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July 23, 1982 - Image 20

Resource type:
Text
Publication:
The Detroit Jewish News, 1982-07-23

Disclaimer: Computer generated plain text may have errors. Read more about this.

THE DETROIT JEWISH NEWS

20 Friday, July 23, 1982

Washington Trip for Shamir?

JERUSALEM (JTA) —
Moderate members of Pre-
mier Menahem Begin's
Cabinet who are still,anx-
ious to pursue a diplomatic
solution to the impasse in
Lebanon are believed to be
pressing Begin to send
Foreign Minister Yitzhak
Shamir to Washington
without delay to discuss the
situation with the new Sec-

retary of State George
Shultz, and other Adminis-
tration leaders.

Begin apparently would
prefer Shultz to come to Is-
rael and take over the dip-
lomatic efforts in Lebanon
himself. He reportedly
hinted this in conversations
with visiting Americans in
the last few days.

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JERUSALEM (JTA) —
With the negotiations
under U.S. envoy Philip
Habib in Beirut still appa-
rently stalemated, hope for
a peaceable settlement to
the crisis in Lebanon fo-
cused on Washington this
week where the foreign
ministers of Syria and
Saudi Arabia held talks
with American policy-
makers.
According to reports from
Beirut, Syria's attitude is
now crucial— in the stale-
mate and in the hopes to re-
solve it. Syria suddenly an-
nounced last weekend a re-
versal of its earlier readi-
ness to take in the esti-
mated 5,000-6,000 Pales-
tine Liberation Organiza-

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tion fighters whom Israel
wants ousted from Lebanon.
Syria now says it is only
prepared to take in the
"leaders"; the rank and file
will have to find refuge
elsewhere.
But refuge elsewhere is
hard to find: the Arab states
have shown singular lack of
enthusiasm in offering a
new land to this large band
of armed and disgruntled
Palestinian fighters.

seige of west Beirut. The
president wrote bluntly
that an Israeli "assault" on
the besieged part of the city
would "grievously affect our
bilateral relations."
The warning seemed to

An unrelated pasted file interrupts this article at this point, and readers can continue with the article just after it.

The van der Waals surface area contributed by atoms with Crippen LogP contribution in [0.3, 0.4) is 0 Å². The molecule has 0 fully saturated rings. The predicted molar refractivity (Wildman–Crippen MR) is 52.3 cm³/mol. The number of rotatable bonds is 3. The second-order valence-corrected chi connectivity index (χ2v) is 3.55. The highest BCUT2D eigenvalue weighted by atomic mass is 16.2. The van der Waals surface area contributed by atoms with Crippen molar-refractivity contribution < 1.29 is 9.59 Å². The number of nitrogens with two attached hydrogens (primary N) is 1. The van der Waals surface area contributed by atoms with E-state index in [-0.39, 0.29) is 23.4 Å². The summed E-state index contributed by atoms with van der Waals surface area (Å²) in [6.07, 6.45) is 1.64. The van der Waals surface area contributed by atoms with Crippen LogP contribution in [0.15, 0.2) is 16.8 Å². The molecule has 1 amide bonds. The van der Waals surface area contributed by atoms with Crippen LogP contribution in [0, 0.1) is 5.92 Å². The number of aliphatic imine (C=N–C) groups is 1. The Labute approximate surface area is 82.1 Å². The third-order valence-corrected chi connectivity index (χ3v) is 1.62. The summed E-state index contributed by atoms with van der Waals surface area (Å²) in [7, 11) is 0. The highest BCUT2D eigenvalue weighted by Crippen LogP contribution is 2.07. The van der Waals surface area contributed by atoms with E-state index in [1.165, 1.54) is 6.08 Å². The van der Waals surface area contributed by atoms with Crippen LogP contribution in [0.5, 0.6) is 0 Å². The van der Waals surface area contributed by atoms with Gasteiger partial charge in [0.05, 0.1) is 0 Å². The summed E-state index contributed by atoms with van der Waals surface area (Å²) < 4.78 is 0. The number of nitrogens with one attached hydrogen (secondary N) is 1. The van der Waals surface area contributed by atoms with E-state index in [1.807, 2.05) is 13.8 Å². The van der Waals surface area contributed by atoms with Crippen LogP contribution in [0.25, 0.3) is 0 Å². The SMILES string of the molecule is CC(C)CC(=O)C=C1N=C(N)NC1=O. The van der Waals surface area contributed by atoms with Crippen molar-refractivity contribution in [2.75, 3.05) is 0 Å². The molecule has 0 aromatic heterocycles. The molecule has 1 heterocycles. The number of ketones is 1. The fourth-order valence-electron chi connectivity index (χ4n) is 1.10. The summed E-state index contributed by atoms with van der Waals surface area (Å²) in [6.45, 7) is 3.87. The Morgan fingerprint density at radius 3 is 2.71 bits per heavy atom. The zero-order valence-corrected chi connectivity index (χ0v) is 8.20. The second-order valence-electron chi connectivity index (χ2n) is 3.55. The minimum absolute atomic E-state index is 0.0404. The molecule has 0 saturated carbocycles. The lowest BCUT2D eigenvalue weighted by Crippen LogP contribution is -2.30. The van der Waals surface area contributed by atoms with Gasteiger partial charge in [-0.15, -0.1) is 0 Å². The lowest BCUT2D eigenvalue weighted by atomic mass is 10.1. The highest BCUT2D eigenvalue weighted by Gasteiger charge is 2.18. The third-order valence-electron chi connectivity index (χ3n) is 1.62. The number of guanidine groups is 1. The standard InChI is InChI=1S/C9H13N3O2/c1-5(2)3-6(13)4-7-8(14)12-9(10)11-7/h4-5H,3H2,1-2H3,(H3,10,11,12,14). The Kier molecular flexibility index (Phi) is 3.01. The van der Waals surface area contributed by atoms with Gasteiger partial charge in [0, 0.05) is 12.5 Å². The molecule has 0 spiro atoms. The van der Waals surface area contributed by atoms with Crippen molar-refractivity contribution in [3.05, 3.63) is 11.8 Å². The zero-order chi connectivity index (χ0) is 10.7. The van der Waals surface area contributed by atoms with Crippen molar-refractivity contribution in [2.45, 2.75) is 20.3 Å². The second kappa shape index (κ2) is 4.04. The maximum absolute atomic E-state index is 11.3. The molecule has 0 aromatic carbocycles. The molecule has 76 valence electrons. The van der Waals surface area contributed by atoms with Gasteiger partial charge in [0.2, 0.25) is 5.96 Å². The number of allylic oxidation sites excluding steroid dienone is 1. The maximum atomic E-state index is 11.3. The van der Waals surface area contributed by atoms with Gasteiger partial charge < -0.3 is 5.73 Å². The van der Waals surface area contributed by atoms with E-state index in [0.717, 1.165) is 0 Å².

have a sobering effect here.
The theme appeared to
change from "time is run-
ning out . . ." to "Habib will
have the time he says he
needs." Begin told the
Cabinet July 11 that Israel
must avoid falling out with
Washington over the Beirut
crisis, although at the same
time he stressed that Israel
could not allow the present
situation to go on indefi-
nitely.

Israeli sources familiar
with the Habib negotia-
tion/cite the new Syrian
turnabout as the single
largest obstacle prevent.
ing progress in the talks.
Some Israeli analysts see
the Soviets' hand behind
The more public dis-
Syria's move; they sur-
sent there is inside Israel,
mise that the Kremlin is
the - more voices are
seeking in this way to rob
heard against attacking
Washington of a diploma- • west Beirut, the more
tic triumph — with far cocky and recalcitrant
reaching possibilities of the trapped PLO men be-
political success in the come because they take
Arab world.
encouragement from the
The internal debate has
internal debate in Israel.
taken on an even more
And, the more recalcit-
agonized aspect as doubt
rant the PLO becomes,
and dissent within the
the unlikelier it is that
Cabinet itself has survaced.
they will leave peaceably.
It was no accident that In-
Therefore the arguments
terior. Minister Yosef Burg,
of those in Israel who
the oldest Cabinet member,
favor force become
was reported as referring
stronger and more per-
his colleagues to the histori-
suasive.

cal lesson of Barcelona dur-
ing the Spanish civil war in
1936 when it took Gen.
Francisco Franco three
months of bloody street
fighting to capture the
Loyalist-held 'city. Burg's
message was clear, he does
not want Beirut to become
Israel's Barcelona.
Other ministers are
known to share his fears
and doubts. Among them
are Zevulun Hammer,.Mor-
dechai Zipori, David Levy
and possibly even -Simha
Ehrlich. (Both Levy and
Ehrlich are Deputy Pre-
miers). If it came to a vote
these ministers would
perhaps not comprise a
majority, but they would be
an impressive and powerful
minority.

Premier Menahem Be-
gin, naturally, would be
reluctant to take such a
crucial decision without
broad-based Cabinet
consensus, especially
since the Knesset opposi-
tion is not supportive.

Basically, the dilemma
exercising all minds here is
whether armed invasion of
west Beirut, even if it led to
the utter defeat of the PLO,
would be worth the Israeli
casualties, the Palestinian
•and Lebanese deaths, the
massive civilian destruc-
tion, and the worldwide op-
probrium, all of which
would almost inevitably re-
sult.
The extent of that likely
opprobrium was rudely
brought home to Begin with
a stern message from Presi- .
dent Reagan, urging an al-
leviation of aspects of the

Ignorance of the law ex-
cuses no many; not that all-
men know the law, but be-
cause 'tis an excuse every
man will plead, and no man
can tell how to confute him.
—John Selden

Government ministers
persistently point out this
paradox to Labor Party op-
position figures and to
others who oppose the use of

force in Beirut. They argue
that all Israelis, govern-
ment and opposition, want a
peaceable end if possible,
with maximum political
gains for Israel.
(Prime Minister Begin,
addressing visiting UJA
and Israel Bond leaders
Wednesday, emphasized
that there will be a two-
week deadline to get the
PLO out of Beirut and that
there will be no concessions
to this warning.)

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